Mobility, Movement and Recovery: Why I’m Saying Goodbye to Foam-Rolling

An insightful look into mobility, foam rolling and how to find out what works best for you.

First of all, this is my opinion on foam-rolling based on personal experiences with me and people I have trained and trained with. We have to go back a few years ago when I first started martial arts, kundalini yoga and “body rolling”, as it was called back then. It was about doing different exercises, stretching, breathing and inflicting small amounts of pain on yourself (also called self-massage) to release tension on the muscles… it felt nice! Quite addictive actually…

I was still in my first years of learning phase, still trying anything and everything and I was constantly getting hurt. Unfortunately I never expressed how much certain positions caused me discomfort to my coaches, and I was always ending up with some kind of a niggle or pain. How was I supposed to know I didn’t have the mobility to sit on my heels or press over head – didn’t everyone else feel like this? Like, weren’t their joints grinding and their shoulders and knees feeling like they were going to snap?

Eventually I completely broke down. I had knee and shoulder problems and torn fascia in my lower back. So I did what any normal person would do! I started self-researching, digging balls into myself, hooking myself up to bands, “smashing” and “breaking down scar tissue” – I could make any pain go away in 30 minutes! I was a complete mobility boss! My techniques got better and better and as I started studying physiotherapy and different massage styles. My self-massage got even better! I could literally train every day and never get sore!!! It was amazing!

However despite these techniques I was using, my squat range of motion and shoulder mobility wasn’t really increasing. It would increase after 30 minutes of bashing myself silly, but after a while I started needing that 30 minutes at the start of every session… It wasn’t really working for me anymore, I started to research more and look at other people, it seemed like everyone that focused on their “mobility” in that way was constantly getting hurt or injured anyway. What gives!?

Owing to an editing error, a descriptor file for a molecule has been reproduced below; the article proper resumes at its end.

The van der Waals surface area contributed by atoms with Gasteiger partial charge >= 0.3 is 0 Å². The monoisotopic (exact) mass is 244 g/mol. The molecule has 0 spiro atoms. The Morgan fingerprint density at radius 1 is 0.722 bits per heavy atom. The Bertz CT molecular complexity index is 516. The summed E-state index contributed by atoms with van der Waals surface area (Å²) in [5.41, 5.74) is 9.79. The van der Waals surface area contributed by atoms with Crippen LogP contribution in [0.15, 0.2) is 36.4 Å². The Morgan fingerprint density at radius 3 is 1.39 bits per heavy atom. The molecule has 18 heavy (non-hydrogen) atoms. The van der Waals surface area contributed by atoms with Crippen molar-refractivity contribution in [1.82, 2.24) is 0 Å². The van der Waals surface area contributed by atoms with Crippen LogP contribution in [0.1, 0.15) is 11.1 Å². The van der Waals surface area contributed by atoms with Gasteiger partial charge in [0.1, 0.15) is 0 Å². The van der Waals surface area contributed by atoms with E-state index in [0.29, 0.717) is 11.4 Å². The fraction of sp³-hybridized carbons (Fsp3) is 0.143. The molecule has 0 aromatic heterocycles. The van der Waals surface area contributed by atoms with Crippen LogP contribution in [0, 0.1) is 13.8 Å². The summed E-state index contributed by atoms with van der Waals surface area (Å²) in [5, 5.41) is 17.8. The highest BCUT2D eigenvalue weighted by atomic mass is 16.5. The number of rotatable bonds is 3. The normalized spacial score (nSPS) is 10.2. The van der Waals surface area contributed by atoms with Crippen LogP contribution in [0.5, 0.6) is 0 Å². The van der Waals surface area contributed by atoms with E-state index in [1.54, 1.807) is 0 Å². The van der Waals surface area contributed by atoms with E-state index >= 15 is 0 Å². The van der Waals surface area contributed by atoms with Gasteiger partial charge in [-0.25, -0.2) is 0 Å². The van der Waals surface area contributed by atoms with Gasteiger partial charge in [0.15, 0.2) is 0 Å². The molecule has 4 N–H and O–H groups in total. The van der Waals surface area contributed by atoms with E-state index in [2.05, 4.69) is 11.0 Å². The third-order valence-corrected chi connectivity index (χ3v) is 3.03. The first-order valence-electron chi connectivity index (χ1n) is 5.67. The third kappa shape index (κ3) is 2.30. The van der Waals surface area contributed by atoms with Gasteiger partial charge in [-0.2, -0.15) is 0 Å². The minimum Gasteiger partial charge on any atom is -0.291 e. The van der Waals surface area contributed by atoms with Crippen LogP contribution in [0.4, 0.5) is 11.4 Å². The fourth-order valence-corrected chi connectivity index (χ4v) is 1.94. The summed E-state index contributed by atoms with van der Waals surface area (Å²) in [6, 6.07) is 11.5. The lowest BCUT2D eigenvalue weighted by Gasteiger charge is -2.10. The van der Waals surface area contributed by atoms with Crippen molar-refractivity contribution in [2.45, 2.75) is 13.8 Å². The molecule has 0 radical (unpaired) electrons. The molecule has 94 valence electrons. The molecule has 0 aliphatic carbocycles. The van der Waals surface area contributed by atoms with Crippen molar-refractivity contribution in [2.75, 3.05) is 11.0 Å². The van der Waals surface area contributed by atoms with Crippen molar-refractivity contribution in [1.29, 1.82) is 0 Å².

Even after meeting an awesome therapist in the world of mobility that told me that it was a waste of time and questioned “what does it actually do?” I was still brainwashed, this is the way you have to do mobility! If something is sore, you make it not sore. Is that not a good thing!?

A PERSONAL APPROACH TO MOBILITY

My approach to mobility now with myself and any of my students is purely exercise based.

If you cannot earn a range of motion through a scaled exercise, time devotion and experimentation then you don’t deserve it: there are no quick fixes any more. With the techniques I use now I have managed to increase my flexibility and even been able to pull off some crazy yoga moves to a certain extent. My awareness and strength has gone through the roof, my gymnastic skills have dramatically increased without much upkeep; I just feel stronger and better every damn day. Same for my athletes! I have had tremendous success now with helping people recover from injury and limitations and it’s all purely from simple ideas. Did it take me all these years and learning all the other techniques to reach this level of simplicity? Yes, but I am truly grateful and humbled by the process. A day spent learning is a day not wasted.

Truthfully though, everything I have learned over the years and everything I will continue to learn I will always apply my thought of “You know what, that might work for someone” because no matter how many studies I’ve read of different injuries and movement patterns I always meet people that go against the “rules”. There are similarities between some people, body types and hip structures but ultimately every single person on this planet is different. Be that training history, genetics, structure, diet, motivation – there are just too many variables to make the perfect one size fits all program.

ALTERNATIVES TO FOAM-ROLLING

I will still pick up the roller from time to time, purely from an “it feels nice” perspective, but will it ever become a part of my programming again? Probably not. How do you know you’re really loosening the thing that needs loosened? How do you know if you’re not just creating more instability and pissing everything in the surrounding area off? I would just rather spend my time strengthening my joints and focus on moving better all the time. If I feel like I want a good rub down then I hit a good sports massage and get someone else to do it. Ultimately, do what makes you feel good and be happy. Take a step back and evaluate if what you’re doing for you is really working for you.

Check out more on my coaching page.

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About The Author

Tom Morrison is a British Weightlifting coach, martial artist and CrossFit trainer & competitor. He is known for his simplistic approach to teaching and has worked with all kinds of bodies including professional MMA fighters, football and rugby players, experienced CrossFit athletes and weightlifters, people with no mobility, people with hypermobility, people with chronic back, knee and shoulder injuries and most commonly, people with general ...

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